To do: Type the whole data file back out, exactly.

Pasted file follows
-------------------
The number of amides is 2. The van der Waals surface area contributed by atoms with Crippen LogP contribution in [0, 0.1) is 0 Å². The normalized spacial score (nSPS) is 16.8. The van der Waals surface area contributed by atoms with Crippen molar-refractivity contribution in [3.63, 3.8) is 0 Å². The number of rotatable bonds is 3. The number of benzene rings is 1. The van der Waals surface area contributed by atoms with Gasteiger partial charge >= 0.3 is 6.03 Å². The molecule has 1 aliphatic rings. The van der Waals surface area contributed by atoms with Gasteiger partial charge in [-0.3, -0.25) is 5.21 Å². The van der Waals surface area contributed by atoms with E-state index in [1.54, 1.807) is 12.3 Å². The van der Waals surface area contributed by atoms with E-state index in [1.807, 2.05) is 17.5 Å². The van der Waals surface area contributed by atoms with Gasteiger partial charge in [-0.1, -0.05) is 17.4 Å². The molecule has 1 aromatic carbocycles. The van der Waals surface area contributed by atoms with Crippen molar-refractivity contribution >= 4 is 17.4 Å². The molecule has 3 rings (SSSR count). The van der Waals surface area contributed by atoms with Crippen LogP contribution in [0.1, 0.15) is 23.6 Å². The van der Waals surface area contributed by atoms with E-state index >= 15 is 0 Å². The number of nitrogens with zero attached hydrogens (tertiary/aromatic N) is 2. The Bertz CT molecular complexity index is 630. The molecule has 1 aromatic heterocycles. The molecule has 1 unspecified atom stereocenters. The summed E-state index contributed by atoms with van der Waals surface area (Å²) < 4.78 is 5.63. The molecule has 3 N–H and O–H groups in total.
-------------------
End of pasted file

The number of amides is 2. The van der Waals surface area contributed by atoms with Crippen LogP contribution in [0, 0.1) is 0 Å². The normalized spacial score (nSPS) is 16.8. The van der Waals surface area contributed by atoms with Crippen molar-refractivity contribution in [3.63, 3.8) is 0 Å². The number of rotatable bonds is 3. The number of benzene rings is 1. The van der Waals surface area contributed by atoms with Gasteiger partial charge >= 0.3 is 6.03 Å². The molecule has 1 aliphatic rings. The van der Waals surface area contributed by atoms with Gasteiger partial charge in [-0.3, -0.25) is 5.21 Å². The van der Waals surface area contributed by atoms with E-state index in [1.54, 1.807) is 12.3 Å². The van der Waals surface area contributed by atoms with E-state index in [1.807, 2.05) is 17.5 Å². The van der Waals surface area contributed by atoms with Gasteiger partial charge in [-0.1, -0.05) is 17.4 Å². The molecule has 1 aromatic carbocycles. The van der Waals surface area contributed by atoms with Crippen molar-refractivity contribution >= 4 is 17.4 Å². The molecule has 3 rings (SSSR count). The van der Waals surface area contributed by atoms with Crippen LogP contribution in [0.1, 0.15) is 23.6 Å². The van der Waals surface area contributed by atoms with E-state index >= 15 is 0 Å². The number of nitrogens with zero attached hydrogens (tertiary/aromatic N) is 2. The Bertz CT molecular complexity index is 630. The molecule has 1 aromatic heterocycles. The molecule has 1 unspecified atom stereocenters. The summed E-state index contributed by atoms with van der Waals surface area (Å²) < 4.78 is 5.63. The molecule has 3 N–H and O–H groups in total.